Sep 11, 2013Amnesia: A Machine for Pigs not only proves that The Chinese Room can't make a powerful horror game, but that they also still struggle withAmnesia: A Machine for Pigs not only proves that The Chinese Room can't make a powerful horror game, but that they also still struggle with the concept of game vs. interactive storybook.
The gameplay gripes here are many: A Machine for Pigs takes away everything from the original Amnesia that made it such a tense playthrough. Gone is the inventory, limited amount of lantern fuel (I use that terminology because the lantern in A Machine for Pigs is electric), coherent health system, and sanity meter. This means that not only are the "puzzles" one encounters simplified to the point were they entail player is simply dragging an item a few meters, but there is also absolutely no urgency to solve them. "Exploration" is largely linear to begin with, so the game itself devolves into a 3 hours (Yes, the game is about 3 hours in length) exercise of following the path, flipping a switch to solve a "puzzle", following the path, dragging a thing to another thing, flipping a switch, following the path, repeat.
The monster encounters are few and far between and the AI appears to have the mental capacity of a 2 year old, making them not only completely trickable but also totally non-threatening. It won't be long in the game before you figure out that there isn't much to be afraid of in this "survival horror" game, which is certainly A Machine for Pigs greatest downfall.
The story is decently done, though you will be able to predict one of the larger twists in the game before you even place your hands on the keyboard/controller to move your character, and you'll probably still be fuming over that the appreciate the rest the story has to offer since it is so short. Audio is probably A Machine for Pigs' greatest strength The voice-acting is well-done (though slightly sparse for a game that would be best described as story-driven), the music is haunting, and the sound effects try to build a tense atmosphere that is ultimately defeated by the fact that you will realize there is nothing there to hurt you.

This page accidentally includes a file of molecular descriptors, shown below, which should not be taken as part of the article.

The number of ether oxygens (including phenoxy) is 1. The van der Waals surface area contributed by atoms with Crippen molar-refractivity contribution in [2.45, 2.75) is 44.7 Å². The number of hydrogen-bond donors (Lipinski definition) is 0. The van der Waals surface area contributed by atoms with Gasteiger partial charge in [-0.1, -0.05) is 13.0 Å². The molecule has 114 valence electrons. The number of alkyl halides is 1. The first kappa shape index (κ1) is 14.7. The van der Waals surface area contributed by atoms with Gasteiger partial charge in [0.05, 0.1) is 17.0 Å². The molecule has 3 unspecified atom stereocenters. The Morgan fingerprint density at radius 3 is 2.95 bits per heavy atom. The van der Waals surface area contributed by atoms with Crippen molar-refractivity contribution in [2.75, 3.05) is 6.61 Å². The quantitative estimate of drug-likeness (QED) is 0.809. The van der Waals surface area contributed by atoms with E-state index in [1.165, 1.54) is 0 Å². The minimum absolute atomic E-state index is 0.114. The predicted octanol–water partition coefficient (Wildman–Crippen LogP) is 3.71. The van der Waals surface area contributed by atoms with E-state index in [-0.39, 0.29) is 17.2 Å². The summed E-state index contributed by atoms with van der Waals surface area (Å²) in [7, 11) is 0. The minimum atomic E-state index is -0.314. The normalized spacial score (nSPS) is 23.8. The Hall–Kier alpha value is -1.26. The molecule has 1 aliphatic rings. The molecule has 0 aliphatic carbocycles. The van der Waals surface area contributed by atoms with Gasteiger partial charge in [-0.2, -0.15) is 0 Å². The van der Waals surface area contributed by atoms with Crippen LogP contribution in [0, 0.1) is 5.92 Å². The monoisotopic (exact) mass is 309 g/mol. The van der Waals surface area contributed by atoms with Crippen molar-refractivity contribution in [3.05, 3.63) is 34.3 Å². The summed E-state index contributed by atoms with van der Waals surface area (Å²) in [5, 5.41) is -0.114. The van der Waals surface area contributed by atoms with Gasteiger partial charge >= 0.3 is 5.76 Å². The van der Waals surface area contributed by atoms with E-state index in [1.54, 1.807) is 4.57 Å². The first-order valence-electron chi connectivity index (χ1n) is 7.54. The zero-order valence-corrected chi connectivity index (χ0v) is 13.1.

The price upon release in the US is $20, around $16 if you preordered. At a paltry 3 hours of gameplay, in a world that feels sparse, simple, linear, and as threatening as a new-born kitten, I can't possibly recommend it to anyone.… Expand
Sep 17, 2013This review contains spoilers, click expand to view. As an avid Amnesia: The dark descent fan, I am extremely disappointed with A Machine For Pigs. For starters, the monsters are laughably easy to avoid. Every time there was an actual encounter with one of the walking pigs, I could literally run right by them, be chased for a few seconds, and they would give up. In the original, the monsters would actively seek you out for a very long time, forcing you to run in the darkness as the terror-meter blared, and tremble in a dark corner as they approached. The fact that you can stare at the new pig monsters with no ill effects is another minus, for I'm sure we all remember the horrible repercussions of staring too long at a monster in ATDD (being discovered and promptly chased from here to Marathon).
The removal of the inventory was another major letdown. One of the best little features of ATDD was being able to pick up pretty much anything and investigate it, and possibly store it in your inventory. In AAMFP, you can pick up a few chairs, not that you need them to throw at monsters since they don't really chase you. Removal of the need for light was also a terrible mistake, in my opinion. Without the need for light, the horror factor of running into a monster was incredibly diminished. The lantern in AAMFP even flickers to let you know that there is a monster nearby! The few jump scares involving the pigs ended with no chase, no continuation of the feeling of dread, no follow up monster. Just silence and confusion on my part.
On the plus side, the story was fairly good. I absolutely loved Mandus' character and the way the plot unveiled, but it was a bit predictable. After the experience of realizing that Daniel was torturing people in ATDD, finding out that Mandus was the saboteur and the inventor of the Machine wasn't that shocking, just kind of "Oh, yeah. I thought so."
In addition, the game kept crashing on me in the middle of the most tense moments, causing me to quickly loose interest and immersion, whereas ATDD told me how to play the game for the best effect and ran smoothly on the highest graphics settings.
Not worth the $20 I spent on it.
Pros: Soundtrack, first 1/2 of plot, graphics
Cons: Monsters, lack of inventory, no environmental interaction, weak last half of plot, everything else… Expand
Nov 6, 2014Horrible game. Boring story, just walking around, not scary at all. Great graphics, but that is not the important part. I hoped that i wasHorrible game. Boring story, just walking around, not scary at all. Great graphics, but that is not the important part. I hoped that i was near the end when i played this game, so i runned through everything that is "scary*.
I was very disappointed.… Expand